Click HERE to download the 2 week excel files to keep track of your mileage. This is very important for several reasons:
It individualizes your training - teaching you your mileage and pace limits.
It empowers you to know your effort daily - Personal Responsibility In Daily Excellence.
It allows for us to review any problems, obstacles with training.
It shows you are committed to becoming the best you can be.
All logs will be sent to Coach Dierks. These should be sent as soon as one 2 week block is complete so he can put them on a spreadsheet. Any questions about how to complete logs should be directed to a captain or coach.
A great way to strengthen and reduce the chance of injuries is to perform the General Strength training (click on the link below). Remember to focus on the quality of the range of motion and as you work through each exercise to make it more dynamic once you have gotten the form down. A good quality session of GS should take about 40 minutes.
Getting the right running shoe that fits your foot and works with your natural foot strike is truly a training resource. I want to start by saying I am no expert and the field of running shoes is very much in flux as to how much support, orthotics and the barefoot running trend.
There are so many brands out available and some are highly flexible and offer limited (or even no) support while others are very heavy with lots of support and control. Ultimately, the goal is to find a shoe that feels comfortable and aids your training. MOST IMPORTANT is that your shoes not be so old that they are broken down. Unfortunately, most running shoes last about 1 year or 300-400 miles (less than a season for a varsity runner). Let's take a look at some of the shoes types.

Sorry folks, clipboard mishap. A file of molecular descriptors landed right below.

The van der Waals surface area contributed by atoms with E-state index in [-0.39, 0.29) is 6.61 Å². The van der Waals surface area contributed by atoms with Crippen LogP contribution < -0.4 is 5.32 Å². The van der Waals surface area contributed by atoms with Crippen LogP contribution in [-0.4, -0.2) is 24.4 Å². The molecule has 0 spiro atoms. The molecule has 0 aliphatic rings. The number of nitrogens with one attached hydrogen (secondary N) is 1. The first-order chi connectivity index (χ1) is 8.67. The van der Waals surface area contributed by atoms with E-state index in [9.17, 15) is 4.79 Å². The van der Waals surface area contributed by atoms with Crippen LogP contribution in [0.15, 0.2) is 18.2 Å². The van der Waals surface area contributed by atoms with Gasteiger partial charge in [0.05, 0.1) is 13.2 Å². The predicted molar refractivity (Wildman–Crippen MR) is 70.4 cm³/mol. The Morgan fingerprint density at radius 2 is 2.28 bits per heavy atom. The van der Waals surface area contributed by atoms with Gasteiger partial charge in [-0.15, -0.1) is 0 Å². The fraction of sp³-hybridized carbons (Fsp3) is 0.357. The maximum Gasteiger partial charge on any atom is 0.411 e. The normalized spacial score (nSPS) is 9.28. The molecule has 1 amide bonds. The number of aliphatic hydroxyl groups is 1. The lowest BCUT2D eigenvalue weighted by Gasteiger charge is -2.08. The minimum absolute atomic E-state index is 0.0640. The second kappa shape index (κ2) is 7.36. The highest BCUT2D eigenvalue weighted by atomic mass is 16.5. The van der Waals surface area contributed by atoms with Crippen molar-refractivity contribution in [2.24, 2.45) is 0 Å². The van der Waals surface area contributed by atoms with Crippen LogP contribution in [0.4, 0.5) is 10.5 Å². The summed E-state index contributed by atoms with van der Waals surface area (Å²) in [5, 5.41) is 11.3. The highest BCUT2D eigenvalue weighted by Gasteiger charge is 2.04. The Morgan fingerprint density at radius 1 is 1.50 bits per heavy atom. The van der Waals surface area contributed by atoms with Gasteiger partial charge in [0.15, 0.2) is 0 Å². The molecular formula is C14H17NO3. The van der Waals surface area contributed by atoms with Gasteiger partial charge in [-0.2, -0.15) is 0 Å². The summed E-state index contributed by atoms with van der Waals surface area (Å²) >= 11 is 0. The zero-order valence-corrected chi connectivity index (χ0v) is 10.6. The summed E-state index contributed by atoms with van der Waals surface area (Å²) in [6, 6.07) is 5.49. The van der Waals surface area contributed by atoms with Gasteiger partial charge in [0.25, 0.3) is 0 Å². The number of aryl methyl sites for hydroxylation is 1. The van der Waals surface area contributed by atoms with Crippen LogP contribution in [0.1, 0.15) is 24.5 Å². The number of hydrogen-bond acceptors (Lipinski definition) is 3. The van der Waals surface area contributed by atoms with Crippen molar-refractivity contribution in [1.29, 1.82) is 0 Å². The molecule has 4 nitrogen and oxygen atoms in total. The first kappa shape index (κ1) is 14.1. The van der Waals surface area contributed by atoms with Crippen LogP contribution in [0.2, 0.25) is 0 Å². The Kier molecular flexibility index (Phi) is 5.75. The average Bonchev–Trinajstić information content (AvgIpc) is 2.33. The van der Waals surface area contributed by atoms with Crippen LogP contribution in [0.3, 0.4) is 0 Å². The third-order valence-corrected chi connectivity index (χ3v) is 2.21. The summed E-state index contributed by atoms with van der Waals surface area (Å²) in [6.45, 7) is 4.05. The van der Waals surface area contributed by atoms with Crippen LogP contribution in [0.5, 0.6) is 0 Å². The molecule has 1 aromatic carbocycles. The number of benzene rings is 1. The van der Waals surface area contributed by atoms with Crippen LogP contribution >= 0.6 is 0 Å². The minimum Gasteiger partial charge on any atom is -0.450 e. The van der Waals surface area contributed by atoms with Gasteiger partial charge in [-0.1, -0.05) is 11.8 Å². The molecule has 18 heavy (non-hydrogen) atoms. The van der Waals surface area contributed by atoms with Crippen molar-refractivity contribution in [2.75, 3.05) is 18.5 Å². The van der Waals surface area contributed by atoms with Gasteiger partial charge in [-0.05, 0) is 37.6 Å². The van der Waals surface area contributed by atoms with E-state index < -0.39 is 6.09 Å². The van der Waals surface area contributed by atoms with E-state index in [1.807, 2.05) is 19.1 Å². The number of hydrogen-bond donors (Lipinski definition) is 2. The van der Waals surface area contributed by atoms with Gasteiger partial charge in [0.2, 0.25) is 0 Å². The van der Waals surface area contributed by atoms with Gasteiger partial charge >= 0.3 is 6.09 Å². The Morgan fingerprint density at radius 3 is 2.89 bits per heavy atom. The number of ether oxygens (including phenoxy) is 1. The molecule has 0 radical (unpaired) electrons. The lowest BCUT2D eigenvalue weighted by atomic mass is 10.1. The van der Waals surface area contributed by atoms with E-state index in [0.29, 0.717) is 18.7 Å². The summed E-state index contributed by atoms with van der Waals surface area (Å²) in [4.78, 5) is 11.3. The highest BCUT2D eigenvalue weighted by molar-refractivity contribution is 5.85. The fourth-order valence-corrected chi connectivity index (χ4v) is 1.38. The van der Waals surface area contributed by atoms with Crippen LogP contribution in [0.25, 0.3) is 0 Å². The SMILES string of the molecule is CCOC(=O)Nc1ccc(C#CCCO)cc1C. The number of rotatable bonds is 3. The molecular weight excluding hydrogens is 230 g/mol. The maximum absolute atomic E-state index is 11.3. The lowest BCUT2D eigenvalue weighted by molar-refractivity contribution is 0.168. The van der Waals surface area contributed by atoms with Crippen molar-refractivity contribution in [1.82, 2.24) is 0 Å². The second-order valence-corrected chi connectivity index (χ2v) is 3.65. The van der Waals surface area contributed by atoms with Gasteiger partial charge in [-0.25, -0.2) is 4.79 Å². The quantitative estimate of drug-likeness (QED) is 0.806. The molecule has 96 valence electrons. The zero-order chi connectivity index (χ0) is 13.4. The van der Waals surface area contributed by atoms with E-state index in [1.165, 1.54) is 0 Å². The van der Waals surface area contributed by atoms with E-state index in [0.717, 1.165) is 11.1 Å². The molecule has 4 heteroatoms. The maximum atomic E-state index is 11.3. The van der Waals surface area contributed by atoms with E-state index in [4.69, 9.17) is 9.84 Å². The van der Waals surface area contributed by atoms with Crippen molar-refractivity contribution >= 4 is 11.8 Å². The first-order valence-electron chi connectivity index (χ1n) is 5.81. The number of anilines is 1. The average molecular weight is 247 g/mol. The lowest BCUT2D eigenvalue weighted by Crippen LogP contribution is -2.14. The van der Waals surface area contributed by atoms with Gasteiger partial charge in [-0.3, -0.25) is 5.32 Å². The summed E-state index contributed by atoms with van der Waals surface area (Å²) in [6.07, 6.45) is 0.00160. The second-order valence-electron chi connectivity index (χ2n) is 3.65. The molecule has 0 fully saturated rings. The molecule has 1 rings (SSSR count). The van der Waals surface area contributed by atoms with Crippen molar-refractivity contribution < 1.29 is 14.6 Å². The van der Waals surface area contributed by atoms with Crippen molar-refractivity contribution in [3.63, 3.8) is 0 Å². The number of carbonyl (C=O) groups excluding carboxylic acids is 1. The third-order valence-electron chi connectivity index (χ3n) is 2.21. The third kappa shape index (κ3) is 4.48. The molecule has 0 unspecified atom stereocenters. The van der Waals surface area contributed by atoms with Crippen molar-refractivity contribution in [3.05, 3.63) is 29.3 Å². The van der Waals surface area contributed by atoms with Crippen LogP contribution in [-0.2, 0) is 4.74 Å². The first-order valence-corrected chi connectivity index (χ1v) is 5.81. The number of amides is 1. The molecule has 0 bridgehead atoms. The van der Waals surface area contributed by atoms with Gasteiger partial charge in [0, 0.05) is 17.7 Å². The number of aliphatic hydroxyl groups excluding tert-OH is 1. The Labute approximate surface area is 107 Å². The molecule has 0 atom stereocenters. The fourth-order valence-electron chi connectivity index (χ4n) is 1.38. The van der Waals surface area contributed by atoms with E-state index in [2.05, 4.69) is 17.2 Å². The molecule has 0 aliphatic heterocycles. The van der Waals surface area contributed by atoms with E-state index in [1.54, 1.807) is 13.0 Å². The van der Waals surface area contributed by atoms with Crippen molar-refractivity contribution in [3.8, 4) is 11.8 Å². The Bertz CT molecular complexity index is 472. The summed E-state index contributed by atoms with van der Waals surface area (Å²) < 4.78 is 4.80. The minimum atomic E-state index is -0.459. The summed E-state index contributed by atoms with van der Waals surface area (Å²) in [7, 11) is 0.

The newest form of shoes is "barefoot" and for those runners who are neutral in their biomechanics and should be used sparingly in terms of running (great for walking around). This is the new trend where the foot develops its own natural strength and flexibility. But this takes time and should be done very gradually.
Then, there is the opposite spectrum of high pronation runners who need plenty of correction. Typically when a runner is duck footed and runs from outer heal to inner toe, there is a lot of turning and torquing to the leg. The support of the shoes helps prevent some of this. These shoes have lots of heavy density foam and plastic inserts.
Kind of in the middle are the cushion shoe or the lightweight trainer. This is for a runner who is more neutral - meaning he runs heal to toe fairly straight and brings his heal up under his leg and not in or out.
So with all of these choices, we HIGHLY recommend getting fitted by a professional. They will watch you walk, might put you on a treadmill with a camera. Help them by bringing your old shoes so they can see your wear pattern. Have the socks you like to run in (make sure they are a blend and not 100% cotton - blisters). Go jogging in the mall or the sidewalk before you buy. Again, chose a shoe that you feel comfortable in. There are a few local running stores (Garry Gribbles, Metro Walk & Run, Elite Feet) who can provide these services and they are great support to the running community as well. Tell them you run for Rockhurst as some offer discounts too.
Take some time, check your shoes now and see if you need new ones. When you do, go out and be smart about this. When you bring them home, walk in them in the house for a day or so before running in them. Make sure they feel right and you break them in a little.